I make two kinds of art: “serious” and otherwise. The serious art, although it’s usually abstract, is almost all about politics in one way or another – the decisions we make about our society, our economy, our place in the world. It tends to be really big, to match its themes.
The otherwise art incorporates a lot of miscellaneous stuff picked up from the street as I walk, recycled from things about to be thrown away, given to me by friends and strangers, and found unexpectedly in my studio. It tends to be small, handwork-intensive, maybe a little bit weird.
What’s your secret vice?
Regarding art, it’s the thrill I get out of working with other people’s scraps. I feel vaguely guilty because it’s not “serious work” but it recharges my batteries. And over time, as people get to know about it, they will give me all manner of stuff that can become art.
How do you come up with ideas?
I do not sleep very well and frequently find myself lying awake in bed for an hour at 3 or 4 am. It is amazing what good thinking I can do, especially regarding art issues. I think that lying in darkness allows me to do better visualization -- but on second thought, I don't actually do my art thinking with a lot of pictures. Rather I tend to think about the concept. In either case, having no visual distraction seems to help me focus a lot better.
I don’t keep sketchbooks or even make many sketches. Many artists know in advance what they want their next piece to look like. By contrast, I do it in words: describe a process or pose a problem or make a list of specifications. Then I find out what the piece is going to look like by following the directions and seeing what happens. To me, all the fun lies in the discovery. If I knew in advance how a piece was going to look, I could just as well send it out to a third-world sweatshop to have it made up.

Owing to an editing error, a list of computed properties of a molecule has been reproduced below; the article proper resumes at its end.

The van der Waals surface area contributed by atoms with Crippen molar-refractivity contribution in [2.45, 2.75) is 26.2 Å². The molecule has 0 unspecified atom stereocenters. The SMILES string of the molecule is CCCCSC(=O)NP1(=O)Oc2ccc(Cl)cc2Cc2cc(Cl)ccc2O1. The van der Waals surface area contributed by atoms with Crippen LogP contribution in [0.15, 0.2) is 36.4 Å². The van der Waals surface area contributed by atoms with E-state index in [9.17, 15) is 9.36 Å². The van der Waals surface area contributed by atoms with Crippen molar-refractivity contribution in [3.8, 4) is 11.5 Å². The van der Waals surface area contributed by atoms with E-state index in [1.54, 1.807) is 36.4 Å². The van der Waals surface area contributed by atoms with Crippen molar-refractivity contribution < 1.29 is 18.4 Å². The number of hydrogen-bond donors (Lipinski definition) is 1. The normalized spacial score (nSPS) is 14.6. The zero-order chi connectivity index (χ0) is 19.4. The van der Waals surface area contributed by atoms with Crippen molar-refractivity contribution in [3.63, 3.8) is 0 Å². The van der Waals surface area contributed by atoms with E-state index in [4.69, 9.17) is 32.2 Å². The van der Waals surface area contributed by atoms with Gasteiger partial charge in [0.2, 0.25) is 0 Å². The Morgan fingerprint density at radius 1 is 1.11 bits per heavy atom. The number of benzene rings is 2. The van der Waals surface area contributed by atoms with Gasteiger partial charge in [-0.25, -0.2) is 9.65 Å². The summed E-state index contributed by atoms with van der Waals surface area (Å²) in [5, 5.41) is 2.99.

What is your objective as a teacher?
It is my goal to free every quilter, whether beginner or journeyman, from the tyranny of other people’s patterns. I love to show quilters how to work on a design wall, making small modules and then arranging and rearranging them as the work progresses. I want to teach people how to watch and listen to the fabric and let it tell them what it wants to do.
With my mentoring students, my objective is to help them understand and articulate their objectives. In many ways, it’s more like psychotherapy than like traditional art tutelage. People get stuck in ruts, or in funks, for reasons that aren’t always apparent; and they sometimes discover that the projects that have frustrated them are being done for the wrong reasons. My main role as a mentor is often to sweep new ideas off the table and urge a narrower, sharper focus on the preexisting ideas that have not yet been thoroughly explored.
You’re one of those longtime Nancy Crow students, aren’t you?
Yes, I attended my first class at the Crow Barn in 2003 and proceeded to spend sixteen week-long workshops with her over the next eight years, and topped it off with a week teaching at the Barn. Nancy helped me develop my eye, taught me that you should rip out a piece and do it over if it’s even a quarter-inch too big, and showed by example how a passionate focus on your art is a fine way of life.
Until 2007, Nancy had all her works hand quilted but was afraid it was going to be more difficult to find people to help her with this time-consuming and important task. She asked me to machine quilt three of her small pieces as an experiment to see whether machine quilting would complement her quiltmaking style.